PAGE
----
Another outstanding personality at this time was Mr. Burton Eddy, who, in addition to becoming known for his Storisende Siamese cat, also was noted as the author of “The Panther of the Hearth”. This article appeared in the National Geographic Magazine in November, 1938. The article has colored pictures of nearly every known breed of cat, along with some of their history. The pictures of the Siamese in color are very well done, as are the beautiful pictures of the Persians and a few Domestic Short-hairs. Mr. Eddy served as President of the Siamese Cat Society from 1931 to 1934. He was also the Publisher of The Cat Gazette.

At a show held in Madison Square Garden in New York City in 1928, Mrs. Martin Metcalf exhibited some fine Siamese cats. It was at this show that Mrs. Virginia Cobb of Newton, Mass., saw her first Siamese. She became so fascinated by them that she soon purchased a Seal Point Siamese female as a Christmas present for Mr. Cobb. This female Siamese became the well-known Ch. Djer-Kits Chinkaling of Newton Imp., who raised a family of 96 kittens, and lived to the ripe old age of 16 years. “Chunky” was truly a well known cat and much loved by all who knew her. When she died, a Siamese Specialty Show was held in her honor as a Memorial. This Show was financed by her many friends in the Fancy. Another famous cat of Newton, who also lived to a ripe old age, was the Siamese Seal Point male, Ch. Oriental Nancy Pooh of Newton, Imp., whose name appears in so many pedigrees. “Nikki” holds the record in America for the most offspring, sons and daughters, who have made their Championships. He lived to be 17 years old, and sired over 1300 kittens. What a record! A Memorial Show was held for him by the Short Hair Club of New England in 1955 in connection with the Golden Anniversary show of the Boston Cat Club. In the catalogue of that Show there is a list of many well known names of today’s Siamese Breeders who owned “Nikki’s” descendants. There have been many other famous cats Newton. Mrs. Cobb’s Grand Champions included Grand Ch. Newton’s Jay Tee, Grand Ch. Chindwin’s Singumin of Newton, and Grand Ch. Newton’s Desiree. Just like Mrs. Naatz, Mrs. Cobb sold some of her finest stock all over America, and thus she kept alive the interest in fine Siamese. Many were the prizes won by her Newton stock. Her Grand Ch. Newton’s Jay Tee, Imp., was the first Seal Point to win a CFA Grand Championship. This Seal Point female finished her Grand Championship points at the age of 10, and won her first Grand Ch. Points at the age of eight. For a female to retain her beauty and youthful contours at eight or ten is indeed an accomplishment, and any Siamese Breeder could be proud of such an animal. Grand Ch. Newton’s Desiree won two Best Cat Awards in All Breed Shows.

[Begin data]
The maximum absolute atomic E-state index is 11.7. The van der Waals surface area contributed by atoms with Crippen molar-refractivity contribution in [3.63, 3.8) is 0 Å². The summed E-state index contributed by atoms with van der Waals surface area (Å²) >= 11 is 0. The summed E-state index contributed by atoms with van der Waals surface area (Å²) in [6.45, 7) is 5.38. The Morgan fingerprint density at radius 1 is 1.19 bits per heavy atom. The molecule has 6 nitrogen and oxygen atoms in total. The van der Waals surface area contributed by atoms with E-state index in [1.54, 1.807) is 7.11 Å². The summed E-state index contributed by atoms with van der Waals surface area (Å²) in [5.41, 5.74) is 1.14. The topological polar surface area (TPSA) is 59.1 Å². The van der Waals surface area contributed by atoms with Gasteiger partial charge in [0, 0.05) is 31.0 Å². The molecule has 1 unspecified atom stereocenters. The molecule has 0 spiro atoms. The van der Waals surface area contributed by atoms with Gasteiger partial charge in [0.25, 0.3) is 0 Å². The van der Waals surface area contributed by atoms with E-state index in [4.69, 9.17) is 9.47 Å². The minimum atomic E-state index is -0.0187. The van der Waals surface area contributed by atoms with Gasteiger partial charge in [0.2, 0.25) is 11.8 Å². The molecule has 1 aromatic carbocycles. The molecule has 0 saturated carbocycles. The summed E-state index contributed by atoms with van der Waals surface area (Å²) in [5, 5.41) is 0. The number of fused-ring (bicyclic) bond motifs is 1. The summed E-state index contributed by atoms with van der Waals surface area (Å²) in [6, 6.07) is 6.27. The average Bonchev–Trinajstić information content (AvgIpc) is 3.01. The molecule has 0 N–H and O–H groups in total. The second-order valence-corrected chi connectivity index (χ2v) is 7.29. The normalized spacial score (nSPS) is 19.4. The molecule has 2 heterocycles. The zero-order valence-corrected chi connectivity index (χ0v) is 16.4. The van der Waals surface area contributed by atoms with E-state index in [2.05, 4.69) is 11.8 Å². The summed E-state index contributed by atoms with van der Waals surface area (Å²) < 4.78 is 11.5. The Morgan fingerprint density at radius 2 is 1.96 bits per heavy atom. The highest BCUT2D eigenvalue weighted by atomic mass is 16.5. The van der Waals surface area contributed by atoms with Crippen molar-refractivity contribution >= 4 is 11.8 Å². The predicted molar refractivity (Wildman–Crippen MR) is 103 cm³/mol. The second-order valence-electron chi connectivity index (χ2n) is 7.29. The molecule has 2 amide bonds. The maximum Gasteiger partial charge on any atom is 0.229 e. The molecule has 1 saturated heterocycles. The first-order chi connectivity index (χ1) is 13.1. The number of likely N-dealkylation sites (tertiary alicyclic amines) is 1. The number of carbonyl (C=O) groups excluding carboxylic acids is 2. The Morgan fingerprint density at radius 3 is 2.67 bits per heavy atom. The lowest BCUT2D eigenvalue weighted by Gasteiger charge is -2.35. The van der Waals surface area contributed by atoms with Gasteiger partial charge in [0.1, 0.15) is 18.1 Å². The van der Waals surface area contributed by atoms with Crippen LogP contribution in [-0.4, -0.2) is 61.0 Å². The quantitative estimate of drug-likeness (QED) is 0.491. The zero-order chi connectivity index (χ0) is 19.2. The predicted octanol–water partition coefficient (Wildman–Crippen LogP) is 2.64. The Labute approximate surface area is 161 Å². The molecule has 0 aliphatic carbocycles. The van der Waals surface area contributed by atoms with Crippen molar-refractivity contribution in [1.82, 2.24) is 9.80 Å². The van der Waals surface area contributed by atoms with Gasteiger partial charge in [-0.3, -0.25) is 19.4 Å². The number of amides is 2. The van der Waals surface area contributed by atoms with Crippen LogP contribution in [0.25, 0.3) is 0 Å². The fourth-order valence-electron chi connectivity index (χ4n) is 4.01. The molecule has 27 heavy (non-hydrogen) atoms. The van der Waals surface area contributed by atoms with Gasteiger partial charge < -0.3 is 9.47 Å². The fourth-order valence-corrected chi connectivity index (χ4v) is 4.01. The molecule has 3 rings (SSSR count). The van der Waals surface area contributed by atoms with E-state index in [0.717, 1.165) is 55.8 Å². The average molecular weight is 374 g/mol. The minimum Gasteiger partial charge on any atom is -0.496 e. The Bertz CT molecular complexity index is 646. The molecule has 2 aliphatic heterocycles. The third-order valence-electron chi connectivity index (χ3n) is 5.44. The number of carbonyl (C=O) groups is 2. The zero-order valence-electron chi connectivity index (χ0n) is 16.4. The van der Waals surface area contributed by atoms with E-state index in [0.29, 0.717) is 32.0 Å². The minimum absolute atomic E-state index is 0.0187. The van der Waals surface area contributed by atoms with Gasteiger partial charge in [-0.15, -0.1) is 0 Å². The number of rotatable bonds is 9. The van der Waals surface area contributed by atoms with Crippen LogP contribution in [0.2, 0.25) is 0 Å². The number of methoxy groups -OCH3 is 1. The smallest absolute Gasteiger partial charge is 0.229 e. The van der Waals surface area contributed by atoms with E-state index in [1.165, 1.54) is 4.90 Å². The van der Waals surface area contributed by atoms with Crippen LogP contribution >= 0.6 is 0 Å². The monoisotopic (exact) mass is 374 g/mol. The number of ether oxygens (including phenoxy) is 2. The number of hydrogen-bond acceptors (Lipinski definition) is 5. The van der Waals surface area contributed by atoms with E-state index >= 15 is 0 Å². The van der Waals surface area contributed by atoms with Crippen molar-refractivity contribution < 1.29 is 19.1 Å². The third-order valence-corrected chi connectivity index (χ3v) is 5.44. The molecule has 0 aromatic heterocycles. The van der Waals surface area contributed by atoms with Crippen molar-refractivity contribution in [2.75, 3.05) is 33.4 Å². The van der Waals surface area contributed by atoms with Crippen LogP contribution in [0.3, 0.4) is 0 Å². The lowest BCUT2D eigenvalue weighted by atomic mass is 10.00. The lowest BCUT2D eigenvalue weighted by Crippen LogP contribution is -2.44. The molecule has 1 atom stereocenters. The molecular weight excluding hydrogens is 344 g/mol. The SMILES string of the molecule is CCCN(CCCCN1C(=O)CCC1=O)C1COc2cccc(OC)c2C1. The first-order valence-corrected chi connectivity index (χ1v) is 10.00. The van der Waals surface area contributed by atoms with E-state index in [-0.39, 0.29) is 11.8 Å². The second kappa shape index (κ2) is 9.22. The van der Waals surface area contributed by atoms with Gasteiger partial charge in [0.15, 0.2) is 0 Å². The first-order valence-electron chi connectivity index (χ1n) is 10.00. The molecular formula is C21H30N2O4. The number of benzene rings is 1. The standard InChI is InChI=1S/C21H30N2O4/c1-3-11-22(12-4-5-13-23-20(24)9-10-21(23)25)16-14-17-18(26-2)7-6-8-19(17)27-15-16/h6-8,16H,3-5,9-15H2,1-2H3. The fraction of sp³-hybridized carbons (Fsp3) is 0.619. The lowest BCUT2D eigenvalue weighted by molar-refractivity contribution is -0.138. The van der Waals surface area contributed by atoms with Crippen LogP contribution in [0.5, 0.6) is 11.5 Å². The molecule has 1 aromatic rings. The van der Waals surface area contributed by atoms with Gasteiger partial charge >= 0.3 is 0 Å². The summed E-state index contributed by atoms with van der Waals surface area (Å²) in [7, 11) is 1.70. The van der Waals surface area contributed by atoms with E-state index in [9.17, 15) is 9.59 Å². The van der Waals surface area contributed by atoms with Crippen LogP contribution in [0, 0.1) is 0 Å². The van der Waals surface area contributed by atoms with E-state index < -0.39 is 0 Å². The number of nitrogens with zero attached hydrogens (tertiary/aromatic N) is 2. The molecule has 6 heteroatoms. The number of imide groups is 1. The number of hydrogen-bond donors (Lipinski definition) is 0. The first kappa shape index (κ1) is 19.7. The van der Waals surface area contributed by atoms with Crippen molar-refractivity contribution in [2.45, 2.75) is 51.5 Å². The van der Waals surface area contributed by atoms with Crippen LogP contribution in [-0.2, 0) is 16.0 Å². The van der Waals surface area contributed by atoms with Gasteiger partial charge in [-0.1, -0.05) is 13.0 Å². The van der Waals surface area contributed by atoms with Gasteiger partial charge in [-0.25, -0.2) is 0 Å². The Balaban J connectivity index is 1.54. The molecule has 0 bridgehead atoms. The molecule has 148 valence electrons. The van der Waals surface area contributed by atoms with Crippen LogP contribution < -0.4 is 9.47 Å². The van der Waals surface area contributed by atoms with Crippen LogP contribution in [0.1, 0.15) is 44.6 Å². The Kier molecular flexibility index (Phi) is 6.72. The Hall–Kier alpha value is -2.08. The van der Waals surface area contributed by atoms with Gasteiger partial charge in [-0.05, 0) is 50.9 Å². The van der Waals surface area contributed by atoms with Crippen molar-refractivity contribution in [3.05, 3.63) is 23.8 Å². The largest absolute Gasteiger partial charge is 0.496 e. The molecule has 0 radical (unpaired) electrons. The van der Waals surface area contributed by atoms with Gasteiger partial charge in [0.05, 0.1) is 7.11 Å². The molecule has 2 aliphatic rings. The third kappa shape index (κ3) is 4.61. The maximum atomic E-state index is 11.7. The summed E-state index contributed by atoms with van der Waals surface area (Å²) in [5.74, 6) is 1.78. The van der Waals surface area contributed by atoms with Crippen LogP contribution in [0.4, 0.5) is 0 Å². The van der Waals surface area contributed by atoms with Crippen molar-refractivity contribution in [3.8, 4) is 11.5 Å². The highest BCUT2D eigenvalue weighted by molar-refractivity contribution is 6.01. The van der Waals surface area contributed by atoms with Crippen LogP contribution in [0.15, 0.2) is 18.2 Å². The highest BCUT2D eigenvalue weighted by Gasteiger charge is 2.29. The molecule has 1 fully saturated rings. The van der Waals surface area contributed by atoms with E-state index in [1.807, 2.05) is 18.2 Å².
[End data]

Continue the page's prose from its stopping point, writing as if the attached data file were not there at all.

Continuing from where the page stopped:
Mrs. Cobb became one of the most outstanding Siamese breeders and exhibitors in America and has carried on for thirty years. We cannot give her enough credit for her enthusiastic interest and her other accomplishments to establish the genetic background of the Siamese cat with especial relation to other breeds and colors of cats. Much of her work, as a joint undertaking with Dr. Clyde E. Keeler, Geneticist of Harvard University was recorded in the Journal of Heredity, Washington, D.C., in May, 1933. In addition to breeding and showing, she has been a regular and enthusiastic contributor to cat periodicals. She served as Secretary and Treasurer of The Siamese Cat Society from 1933 to 1940. She is best known in genetical [sic] circles for her research relative to the Long Hair Siamese experiments. These experiments were begun in 1930 and were published again in the final stage of the experiment in the Journal of Heredity in September of 1936.